The Twelfth Day Before Christmas

Ornaments

“I love the holidays!” my 11-year-old daughter, Jessie, exclaimed 12 days before Christmas last year. If we were playing a game that asked for a word to complete the sentence, “I _____ the holidays,” love wouldn’t be my verb. 

Let’s face it — life gets busy. Demands fill our days with stress and anxiety. Who has time to shop, decorate and navigate across airport terminals or interstates?

On this Sunday afternoon, Jessie suggested that we decorate before her mom, Mattie, returned from a nine-day business trip. After eight-and-a-half days of holding down the fort, the last thing I wanted to do was pull out boxes of lights, ribbons and bows.

“Jessie, it’s not worth decorating since we’re leaving in a few days and Christmas will be over by the time we get home.”

Actions speak louder than words, and my daughter is good at using both to accomplish her goals. Before I knew it, the decoration process had begun. 

I carried the heavy box containing the nativity set into the living room. Mattie took 10 years to find the perfect one, so Jessie always hears the “be careful with each piece” speech.

Instead of stressing as she handled each fragile item, I opted to take a nap and let Jessie run with it. I awoke to a scene with the camel figurine next to Baby Jesus and Mary off to the side petting the sheep. As Jessie showed off her handiwork, she pulled Baby Jesus from the manger and said, “Look, Baby Jesus fits in the camel seat!” Concerned that it might fall out of the chair and break, I quickly responded, “No, it’s best to keep Jesus in the manger.”

I had hoped to get away with the nativity set as our only decoration, but Jessie wanted to decorate the entire house. As I headed to the garage and pulled items from boxes, my decorating supervisor followed closely behind.

I carried in the Christmas stockings, the wooden nutcrackers, some holiday stuffed animals, red ribbons and Christmas wreaths. Jessie played the radio as we decorated, but I didn’t enjoy her song selections and asked her to put on Christmas music. Was I getting into the Christmas spirit?

Jessie made a video and posted it on Instagram. She played the role of Clara and danced across the room with the nutcracker. Jessie repeated, “I love the holidays.” I smiled and noticed that my frustration and stress had turned to joy.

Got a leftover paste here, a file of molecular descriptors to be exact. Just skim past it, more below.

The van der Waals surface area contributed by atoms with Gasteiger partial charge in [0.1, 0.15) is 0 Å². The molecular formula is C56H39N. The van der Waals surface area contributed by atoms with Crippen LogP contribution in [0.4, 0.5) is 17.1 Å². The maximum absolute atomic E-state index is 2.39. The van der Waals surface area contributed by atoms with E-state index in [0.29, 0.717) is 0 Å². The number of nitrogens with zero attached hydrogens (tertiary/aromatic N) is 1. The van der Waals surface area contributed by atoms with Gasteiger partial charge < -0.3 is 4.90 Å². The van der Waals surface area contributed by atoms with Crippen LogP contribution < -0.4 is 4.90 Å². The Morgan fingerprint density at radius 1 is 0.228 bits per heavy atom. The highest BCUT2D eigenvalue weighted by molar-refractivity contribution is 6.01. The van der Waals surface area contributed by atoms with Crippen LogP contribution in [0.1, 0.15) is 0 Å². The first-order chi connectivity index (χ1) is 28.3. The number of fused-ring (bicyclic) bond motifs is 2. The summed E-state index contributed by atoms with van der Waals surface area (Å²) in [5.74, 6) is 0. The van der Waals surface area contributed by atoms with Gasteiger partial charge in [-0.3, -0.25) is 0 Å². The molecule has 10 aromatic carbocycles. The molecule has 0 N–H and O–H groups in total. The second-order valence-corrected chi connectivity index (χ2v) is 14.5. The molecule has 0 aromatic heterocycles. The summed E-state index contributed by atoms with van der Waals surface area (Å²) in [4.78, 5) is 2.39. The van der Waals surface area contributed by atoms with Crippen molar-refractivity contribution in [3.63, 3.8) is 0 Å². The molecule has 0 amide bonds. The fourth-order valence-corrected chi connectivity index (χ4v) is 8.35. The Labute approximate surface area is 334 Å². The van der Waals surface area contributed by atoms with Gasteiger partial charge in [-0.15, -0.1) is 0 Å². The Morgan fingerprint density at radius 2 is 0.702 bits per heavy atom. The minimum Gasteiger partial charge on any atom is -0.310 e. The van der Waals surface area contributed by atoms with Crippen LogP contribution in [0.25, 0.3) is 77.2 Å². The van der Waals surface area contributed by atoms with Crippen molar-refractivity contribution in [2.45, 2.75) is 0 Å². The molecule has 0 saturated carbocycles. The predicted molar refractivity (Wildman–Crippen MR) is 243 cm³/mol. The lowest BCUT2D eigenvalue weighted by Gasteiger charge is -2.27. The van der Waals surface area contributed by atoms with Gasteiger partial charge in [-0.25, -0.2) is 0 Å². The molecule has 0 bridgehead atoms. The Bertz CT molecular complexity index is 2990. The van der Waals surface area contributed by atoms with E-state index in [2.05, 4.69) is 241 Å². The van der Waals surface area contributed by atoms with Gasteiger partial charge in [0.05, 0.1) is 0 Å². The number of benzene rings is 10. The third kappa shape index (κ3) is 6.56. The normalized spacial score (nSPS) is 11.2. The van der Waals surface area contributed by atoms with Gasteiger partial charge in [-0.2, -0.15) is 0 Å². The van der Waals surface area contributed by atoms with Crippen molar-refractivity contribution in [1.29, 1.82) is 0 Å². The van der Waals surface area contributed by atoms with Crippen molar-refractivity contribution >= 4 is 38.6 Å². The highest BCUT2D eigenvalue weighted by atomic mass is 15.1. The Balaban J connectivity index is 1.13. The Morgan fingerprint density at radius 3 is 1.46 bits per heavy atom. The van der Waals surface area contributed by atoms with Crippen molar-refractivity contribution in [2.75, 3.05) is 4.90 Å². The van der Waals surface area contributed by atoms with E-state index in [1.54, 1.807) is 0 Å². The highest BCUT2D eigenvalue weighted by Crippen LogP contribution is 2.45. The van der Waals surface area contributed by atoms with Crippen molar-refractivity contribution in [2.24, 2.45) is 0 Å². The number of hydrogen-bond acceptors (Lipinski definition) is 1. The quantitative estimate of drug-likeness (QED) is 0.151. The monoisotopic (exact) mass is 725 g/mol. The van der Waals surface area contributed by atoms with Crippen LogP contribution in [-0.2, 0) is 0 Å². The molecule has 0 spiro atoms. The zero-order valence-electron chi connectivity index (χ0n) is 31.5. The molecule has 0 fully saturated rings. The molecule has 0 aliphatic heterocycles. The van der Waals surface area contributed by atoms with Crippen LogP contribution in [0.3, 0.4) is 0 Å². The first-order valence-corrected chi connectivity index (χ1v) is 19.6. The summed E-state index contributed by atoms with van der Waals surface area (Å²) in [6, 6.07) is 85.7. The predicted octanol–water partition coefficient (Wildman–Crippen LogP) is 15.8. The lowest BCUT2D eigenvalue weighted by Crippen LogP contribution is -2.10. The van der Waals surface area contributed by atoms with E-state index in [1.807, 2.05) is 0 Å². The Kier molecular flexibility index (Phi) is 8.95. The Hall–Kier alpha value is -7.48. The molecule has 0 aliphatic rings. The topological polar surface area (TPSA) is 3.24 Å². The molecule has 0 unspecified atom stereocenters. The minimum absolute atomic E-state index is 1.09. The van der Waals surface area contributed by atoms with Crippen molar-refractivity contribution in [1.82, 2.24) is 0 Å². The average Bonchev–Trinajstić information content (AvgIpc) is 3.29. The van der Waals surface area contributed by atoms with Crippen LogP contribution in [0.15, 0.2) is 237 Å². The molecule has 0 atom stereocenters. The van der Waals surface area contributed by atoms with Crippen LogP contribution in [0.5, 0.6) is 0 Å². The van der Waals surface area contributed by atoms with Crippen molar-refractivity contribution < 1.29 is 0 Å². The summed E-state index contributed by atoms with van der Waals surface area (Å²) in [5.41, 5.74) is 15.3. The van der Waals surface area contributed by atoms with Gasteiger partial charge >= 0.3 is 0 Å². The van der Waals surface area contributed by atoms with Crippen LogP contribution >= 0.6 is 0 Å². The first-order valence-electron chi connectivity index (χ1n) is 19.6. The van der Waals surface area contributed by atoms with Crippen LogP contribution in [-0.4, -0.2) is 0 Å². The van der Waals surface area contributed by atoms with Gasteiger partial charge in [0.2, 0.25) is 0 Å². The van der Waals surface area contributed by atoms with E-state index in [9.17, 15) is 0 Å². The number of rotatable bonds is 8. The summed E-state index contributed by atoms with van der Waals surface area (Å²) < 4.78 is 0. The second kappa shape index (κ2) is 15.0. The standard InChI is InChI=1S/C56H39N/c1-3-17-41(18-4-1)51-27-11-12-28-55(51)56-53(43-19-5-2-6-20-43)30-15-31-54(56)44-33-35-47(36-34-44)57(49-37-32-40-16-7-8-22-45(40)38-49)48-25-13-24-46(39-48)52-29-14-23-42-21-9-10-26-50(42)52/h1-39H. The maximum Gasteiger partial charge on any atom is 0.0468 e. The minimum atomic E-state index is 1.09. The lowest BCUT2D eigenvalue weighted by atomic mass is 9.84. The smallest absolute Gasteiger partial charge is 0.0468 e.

Jessie taped two candy canes together to form a heart. She strategically placed stuffed animals all over the house. Finally, I retrieved a string of lights for her headboard. I started at the electrical outlet and strung them over her cabinet and around her nightstand, then over her headboard. Jessie noted that if she had another string, she could go further. She went to the garage and brought back two more sets of lights. I said, “Hey, we might have enough to go around your entire room.” She acknowledged that as her plan. 

During the decorating, Jessie thanked me four or five times. As I stacked the empty boxes against the wall in the garage, Jessie walked out and wrapped her arms around me. “Thank you for decorating for Christmas, Daddy.” I’ll never forget that hug. 

When Mattie returned home that evening, Jessie quickly showed her our afternoon’s work. After bedtime prayers, Mattie, Jessie and the dog rested under the covers in Jessie’s bed, enjoying the colorful lights. Christmas came 12 days early … and I loved it.

Patrick Hempfing had a 20-year professional career in banking, accounting and auditing before he became a father at age 44. He is now a full-time husband, stay-at-home dad and author of “MoMENts: A Dad Holds On,” available at amazon.com. Follow him at facebook.com/patricklhempfing and on Twitter @patrickhempfing.

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